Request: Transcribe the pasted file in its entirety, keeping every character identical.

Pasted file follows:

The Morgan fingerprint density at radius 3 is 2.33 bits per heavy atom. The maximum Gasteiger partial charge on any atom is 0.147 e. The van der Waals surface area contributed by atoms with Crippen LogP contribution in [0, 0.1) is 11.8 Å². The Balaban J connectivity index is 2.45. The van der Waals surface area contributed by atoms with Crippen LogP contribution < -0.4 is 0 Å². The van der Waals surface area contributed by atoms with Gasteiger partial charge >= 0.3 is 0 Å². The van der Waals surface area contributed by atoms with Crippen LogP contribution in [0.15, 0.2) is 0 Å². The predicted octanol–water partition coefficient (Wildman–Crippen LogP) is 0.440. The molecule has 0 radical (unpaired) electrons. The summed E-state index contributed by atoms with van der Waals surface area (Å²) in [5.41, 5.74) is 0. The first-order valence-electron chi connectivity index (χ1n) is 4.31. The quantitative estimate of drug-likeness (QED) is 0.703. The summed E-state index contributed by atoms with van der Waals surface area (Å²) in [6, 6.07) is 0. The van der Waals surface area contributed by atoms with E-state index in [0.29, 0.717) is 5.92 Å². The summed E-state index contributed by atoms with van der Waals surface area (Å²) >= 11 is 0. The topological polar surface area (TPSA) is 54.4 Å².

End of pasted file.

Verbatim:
The Morgan fingerprint density at radius 3 is 2.33 bits per heavy atom. The maximum Gasteiger partial charge on any atom is 0.147 e. The van der Waals surface area contributed by atoms with Crippen LogP contribution in [0, 0.1) is 11.8 Å². The Balaban J connectivity index is 2.45. The van der Waals surface area contributed by atoms with Crippen LogP contribution < -0.4 is 0 Å². The van der Waals surface area contributed by atoms with Gasteiger partial charge >= 0.3 is 0 Å². The van der Waals surface area contributed by atoms with Crippen LogP contribution in [0.15, 0.2) is 0 Å². The predicted octanol–water partition coefficient (Wildman–Crippen LogP) is 0.440. The molecule has 0 radical (unpaired) electrons. The summed E-state index contributed by atoms with van der Waals surface area (Å²) in [5.41, 5.74) is 0. The first-order valence-electron chi connectivity index (χ1n) is 4.31. The quantitative estimate of drug-likeness (QED) is 0.703. The summed E-state index contributed by atoms with van der Waals surface area (Å²) in [6, 6.07) is 0. The van der Waals surface area contributed by atoms with E-state index in [0.29, 0.717) is 5.92 Å². The summed E-state index contributed by atoms with van der Waals surface area (Å²) >= 11 is 0. The topological polar surface area (TPSA) is 54.4 Å².